One of the surest signs of spring at Howell Living History Farm is the arrival of the Barn Swallows – those little iridescent blue birds who travel all the way from South America to build their nests in the beams above the horse stalls.
“Barn Swallows are insectivores, they only eat insects. This species primary source of food is flies. Their eating habits are beneficial – they keep the barnyard free of pesky flies,” said Rogers. “If you’re a farmer – or a horse – you hold them in very high regard.”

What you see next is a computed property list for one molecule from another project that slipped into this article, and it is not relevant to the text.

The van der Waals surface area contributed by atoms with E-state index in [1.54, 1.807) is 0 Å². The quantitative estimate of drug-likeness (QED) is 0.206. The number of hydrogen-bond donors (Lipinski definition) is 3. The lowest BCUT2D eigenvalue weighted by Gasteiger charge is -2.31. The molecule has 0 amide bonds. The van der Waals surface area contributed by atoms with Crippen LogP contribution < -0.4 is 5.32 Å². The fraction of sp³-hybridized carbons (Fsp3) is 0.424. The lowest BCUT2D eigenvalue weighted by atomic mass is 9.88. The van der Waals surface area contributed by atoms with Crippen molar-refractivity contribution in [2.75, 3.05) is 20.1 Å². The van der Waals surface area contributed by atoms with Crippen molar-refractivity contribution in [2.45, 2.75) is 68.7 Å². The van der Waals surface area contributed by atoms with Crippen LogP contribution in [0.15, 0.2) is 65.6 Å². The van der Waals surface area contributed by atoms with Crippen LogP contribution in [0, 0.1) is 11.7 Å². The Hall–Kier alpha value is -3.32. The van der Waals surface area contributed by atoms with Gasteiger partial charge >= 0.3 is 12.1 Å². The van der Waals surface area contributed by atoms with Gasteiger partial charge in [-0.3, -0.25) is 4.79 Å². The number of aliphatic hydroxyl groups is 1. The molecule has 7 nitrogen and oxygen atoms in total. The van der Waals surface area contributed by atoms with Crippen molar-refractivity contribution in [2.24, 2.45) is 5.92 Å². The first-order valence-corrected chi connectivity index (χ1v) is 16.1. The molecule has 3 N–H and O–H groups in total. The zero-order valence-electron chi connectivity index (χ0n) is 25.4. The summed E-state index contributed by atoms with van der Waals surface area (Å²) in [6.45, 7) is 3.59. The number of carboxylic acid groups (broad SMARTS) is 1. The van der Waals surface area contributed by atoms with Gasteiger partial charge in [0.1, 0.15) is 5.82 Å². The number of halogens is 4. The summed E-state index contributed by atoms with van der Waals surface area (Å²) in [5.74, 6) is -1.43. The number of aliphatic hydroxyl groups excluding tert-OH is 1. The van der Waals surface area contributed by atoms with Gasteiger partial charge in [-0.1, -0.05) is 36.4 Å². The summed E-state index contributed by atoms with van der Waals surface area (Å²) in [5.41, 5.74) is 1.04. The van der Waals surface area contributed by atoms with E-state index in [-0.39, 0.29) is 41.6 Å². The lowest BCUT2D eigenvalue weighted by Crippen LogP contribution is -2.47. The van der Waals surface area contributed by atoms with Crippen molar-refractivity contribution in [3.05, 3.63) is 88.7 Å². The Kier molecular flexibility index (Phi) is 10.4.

The program, “Naturally Friends: Farmers and Barn Swallows,” is part of a series focused on the beneficial relationships that exist between farmers and the birds, bees and other wildlife that live in the fields, woods pastures and barns where farmers raise their crops and animals.
“I hope they arrive on time,” said Rogers.
There’s good reason to expect they will. The farm’s Program Coordinator, Kathy Brilla, has tracked their arrival for the past 18 years, logging landings between April 9 and April 22. Ten occurred on the 18th or earlier.
Besides a visit to barns where swallows are nesting, the walking tours include opportunities to meet the workhorses and other animals who enjoy the swallows' protection.